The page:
By now, the signal that was more than sufficient in your youth is approximately equal to that emitted by a digital watch, and with each moment the plutonium core of your reactor winds down further.
It is 1989, and you have done well, but you are not done yet. There will not be another planet, not even a single additional source of heat nor velocity from here on out.
Your energy budgets are recalculated, your mission extended.
By now, the thousands of people who were once committed to getting you off the ground have largely moved on; some have died, some have found new careers... and a select few still listen.
You faithfully make your way towards the outer edges of the system, growing colder, losing even the power necessary to keep yourself warm.
In 1998, the decision is made that you no longer have the energy to operate your sensors; the last of your eyes are closed, forever.
Your designers, perhaps optimistically, chose well when selecting your instrumentation - a number of packages remain relevant even beyond the orbits of the last of the gas giants.
By now, though, it has been two decades since your departure, and technology has not halted in its progression. Computers have advanced, entire architectures have come and gone, and the systems able to understand what you have to say gradually fall apart. There are few machines left in the world that can even understand your language, and they are kept together solely for your sake.
Perhaps it is pride, perhaps curiosity, that motivates men to maintain the vigil; whatever the case, you continue to do the only things you know.
Another decade passes. You no longer have the budget to continue operating the gyroscopes that allow you to calibrate your magnetic sensors. Several years prior, you mis-interpreted a routine telemetry command as one to power up the heaters to one of your magnetometers, possibly due to bombardment by cosmic radiation; over a period of five days, this caused irreparable damage to this subsystem.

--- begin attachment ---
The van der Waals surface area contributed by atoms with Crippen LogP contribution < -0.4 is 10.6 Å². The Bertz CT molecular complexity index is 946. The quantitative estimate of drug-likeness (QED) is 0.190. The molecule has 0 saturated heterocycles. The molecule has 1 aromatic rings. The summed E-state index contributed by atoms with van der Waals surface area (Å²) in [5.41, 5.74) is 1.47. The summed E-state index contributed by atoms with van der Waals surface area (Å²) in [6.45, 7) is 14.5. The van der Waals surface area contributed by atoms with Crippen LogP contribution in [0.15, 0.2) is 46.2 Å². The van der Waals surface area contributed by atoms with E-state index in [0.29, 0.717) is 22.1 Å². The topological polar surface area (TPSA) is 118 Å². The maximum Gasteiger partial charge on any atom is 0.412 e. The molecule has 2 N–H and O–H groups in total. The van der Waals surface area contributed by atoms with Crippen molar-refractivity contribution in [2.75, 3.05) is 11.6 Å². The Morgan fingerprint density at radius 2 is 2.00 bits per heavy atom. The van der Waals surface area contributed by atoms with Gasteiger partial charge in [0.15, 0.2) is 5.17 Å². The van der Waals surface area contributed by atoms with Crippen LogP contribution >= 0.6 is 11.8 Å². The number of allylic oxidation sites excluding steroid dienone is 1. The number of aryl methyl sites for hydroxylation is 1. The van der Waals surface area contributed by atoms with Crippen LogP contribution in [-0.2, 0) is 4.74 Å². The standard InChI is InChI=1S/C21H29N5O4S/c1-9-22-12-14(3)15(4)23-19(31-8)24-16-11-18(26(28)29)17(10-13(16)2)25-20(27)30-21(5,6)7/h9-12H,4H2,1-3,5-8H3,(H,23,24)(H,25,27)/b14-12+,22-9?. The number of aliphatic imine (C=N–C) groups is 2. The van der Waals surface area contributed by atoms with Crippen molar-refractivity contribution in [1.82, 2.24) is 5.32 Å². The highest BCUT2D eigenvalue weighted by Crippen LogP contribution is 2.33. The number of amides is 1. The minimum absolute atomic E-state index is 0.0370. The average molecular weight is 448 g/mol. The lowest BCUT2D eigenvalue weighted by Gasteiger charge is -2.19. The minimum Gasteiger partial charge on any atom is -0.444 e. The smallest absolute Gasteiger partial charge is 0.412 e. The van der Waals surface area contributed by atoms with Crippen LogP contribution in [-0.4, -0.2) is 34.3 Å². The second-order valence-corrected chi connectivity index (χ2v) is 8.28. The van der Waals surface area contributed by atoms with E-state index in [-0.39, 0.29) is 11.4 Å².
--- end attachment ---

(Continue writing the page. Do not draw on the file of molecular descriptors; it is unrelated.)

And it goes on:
This is just one of a string of failures in individual components that comprise your being, inevitable yet saddening.
Your tiny heart has outperformed expectations, still operating at 58% of initial capacity, but there is no avoiding what is to come.
By the end of the year, you will no longer be able to do mass gyroscopic calibrations.
Within five years, you will no longer be able to operate your gyroscopes at all.
Within ten years, power will have to be shared between every piece of you just to do any readings whatsoever.
And within the next fifteen years, you will no longer be able to power a single thing. Your life will come to an end.
Still you plug away, driven by the single-minded determination of your design, and the momentum that carries you.
Perhaps, far into the future, you will serve one final purpose, communicating to someone traveling the great interstellar expanse a message from your home.
For within your decrepit bulk, battered by all the extremes of space, there resides a gold-plated copper disc, on which are recorded sights, sounds, and messages of the tiny blue dot upon which you were conceived, created, and from which you were launched.
This is a message of hope, and a record of things that were, originating in a time of strife and uncertainty, and its mere presence indicates a belief that there will be a tomorrow.
Even if that does not come to pass, you will continue on, perhaps one day the last record of a species that was, a species that dreamed and reached for the stars, a species that, once upon a time, sent out a few tenuous fingers into the great night sky and dared to dream that one day, they might follow.Posted by vsrinivas at March 21, 2017 07:07 PM